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Tectonic implications of the 1944 Tonankai and the 1946 Nankaido earthquakes

Kanamori, Hiroo (1972) Tectonic implications of the 1944 Tonankai and the 1946 Nankaido earthquakes. Physics of the Earth and Planetary Interiors, 5 . pp. 129-139. ISSN 0031-9201. http://resolver.caltech.edu/CaltechAUTHORS:20150217-152328560

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Abstract

The tectonic process taking place in the south-western part of Japan to the north of the Philippine Sea is discussed on the basis of the focal mechanism of the 1944 Tonankai earthquake (M ≈ 8.0 to 8.3) and the 1946 Nankaido earthquake (M ≈ 8.1 to 8.4), as well as on the basis of the spatial distribution of small earthquakes in the neighbouring region. It is found that these two earthquakes represent a low-angle thrust faulting whose slip vector is almost parallel to that of other great earthquakes in the north-western Pacific; the oceanic side is underthrusting beneath the continent. The spatial distribution of small earthquakes in the Kii peninsula region shows a remarkable two-dimensional wedge-like distribution to a depth of 70 km. The strike of this two-dimensional distribution is almost perpendicular to the slip vector of the Tonankai and the Nankaido earthquakes suggesting that the Philippine Sea plate started underthrusting about 2 × 10^6 y ago and has now reached a depth of 70 km or so. This picture is consistent with the local travel time anomaly, crustal structure, electrical conductivity anomaly, etc., observed in this region. The source parameters of the 1944 Tonankai earthquake are: latitude 33.70° N, longitude 136.05° E, depth 30 km, dip angles δ = 10° (fault plane) and δ = 80° (auxiliary plane), dip directions φ = 306° (fault plane) and φ = 126° (auxiliary plane), dislocation 3.1 m, stress drop 33 b, released strain energy 5 × 10^(23) erg. The source parameters of the 1946 Nankaido earthquake are: latitude 33.13° N, longitude 135.84° E, depth 30 km, dip angles δ = 10° (fault plane), and δ = 80° (auxiliary plane), dip direction φ = 310° (fault plane) and φ = 130° (auxiliary plane), dislocation 3.1 m, stress drop 33 b, released strain energy 5 × 10^(23) erg.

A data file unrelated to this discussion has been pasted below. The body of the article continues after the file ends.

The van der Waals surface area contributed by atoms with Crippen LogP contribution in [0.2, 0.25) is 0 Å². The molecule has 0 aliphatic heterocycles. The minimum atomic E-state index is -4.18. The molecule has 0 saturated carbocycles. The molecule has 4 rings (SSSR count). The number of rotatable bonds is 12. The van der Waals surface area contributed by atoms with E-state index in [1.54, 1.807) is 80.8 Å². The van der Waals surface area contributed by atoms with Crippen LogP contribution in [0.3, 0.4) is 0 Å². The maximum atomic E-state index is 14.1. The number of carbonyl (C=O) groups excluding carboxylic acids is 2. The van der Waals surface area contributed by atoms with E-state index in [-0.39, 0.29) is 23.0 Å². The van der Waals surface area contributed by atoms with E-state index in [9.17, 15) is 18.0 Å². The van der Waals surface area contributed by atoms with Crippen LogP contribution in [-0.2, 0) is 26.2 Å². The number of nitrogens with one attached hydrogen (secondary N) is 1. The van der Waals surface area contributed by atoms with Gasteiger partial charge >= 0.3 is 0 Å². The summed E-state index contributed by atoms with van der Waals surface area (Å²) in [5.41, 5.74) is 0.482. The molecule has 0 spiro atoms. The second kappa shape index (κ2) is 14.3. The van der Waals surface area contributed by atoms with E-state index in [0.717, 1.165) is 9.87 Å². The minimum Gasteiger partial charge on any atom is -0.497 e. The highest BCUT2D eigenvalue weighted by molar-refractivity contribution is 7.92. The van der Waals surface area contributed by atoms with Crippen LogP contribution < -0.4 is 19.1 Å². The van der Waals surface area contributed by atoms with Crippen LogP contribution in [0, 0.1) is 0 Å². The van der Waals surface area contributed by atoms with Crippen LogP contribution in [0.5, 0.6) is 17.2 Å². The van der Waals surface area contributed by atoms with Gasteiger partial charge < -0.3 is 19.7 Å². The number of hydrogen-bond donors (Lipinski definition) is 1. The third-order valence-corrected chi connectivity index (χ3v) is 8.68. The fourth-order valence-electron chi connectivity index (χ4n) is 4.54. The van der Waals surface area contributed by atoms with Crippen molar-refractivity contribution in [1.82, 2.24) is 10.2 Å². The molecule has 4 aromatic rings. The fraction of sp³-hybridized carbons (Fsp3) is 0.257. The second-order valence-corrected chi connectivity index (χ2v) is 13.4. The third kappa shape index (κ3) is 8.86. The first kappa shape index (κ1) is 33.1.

Item Type:Article
Related URLs:
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http://dx.doi.org/10.1016/0031-9201(72)90082-9DOIArticle
http://www.sciencedirect.com/science/article/pii/0031920172900829PublisherArticle
Additional Information:© 1972 Published by Elsevier B.V. Received 22 July 1971. I am indebted to Professor Kazuaki Nakamura for helpful discussions and for critically reviewing the manuscript. Dr. Kenshiro Tsumura kindly allowed me to use his unpublished data on the spatial distribution of micro-earthquakes in the Kii peninsula. I am indebted to numerous colleagues for many stimulating and helpful discussions on various aspects of this work, particularly, K. Abe, S. Uyeda and T. Matsuda. I am grateful to Miss Tatoko Hirasawa for her assistance throughout this study.
Record Number:CaltechAUTHORS:20150217-152328560
Persistent URL:http://resolver.caltech.edu/CaltechAUTHORS:20150217-152328560
Official Citation:Hiroo Kanamori, Tectonic implications of the 1944 Tonankai and the 1946 Nankaido earthquakes, Physics of the Earth and Planetary Interiors, Volume 5, 1972, Pages 129-139, ISSN 0031-9201, http://dx.doi.org/10.1016/0031-9201(72)90082-9. (http://www.sciencedirect.com/science/article/pii/0031920172900829)
Usage Policy:No commercial reproduction, distribution, display or performance rights in this work are provided.
ID Code:54891
Collection:CaltechAUTHORS
Deposited By: Ruth Sustaita
Deposited On:18 Feb 2015 03:50
Last Modified:18 Feb 2015 03:50

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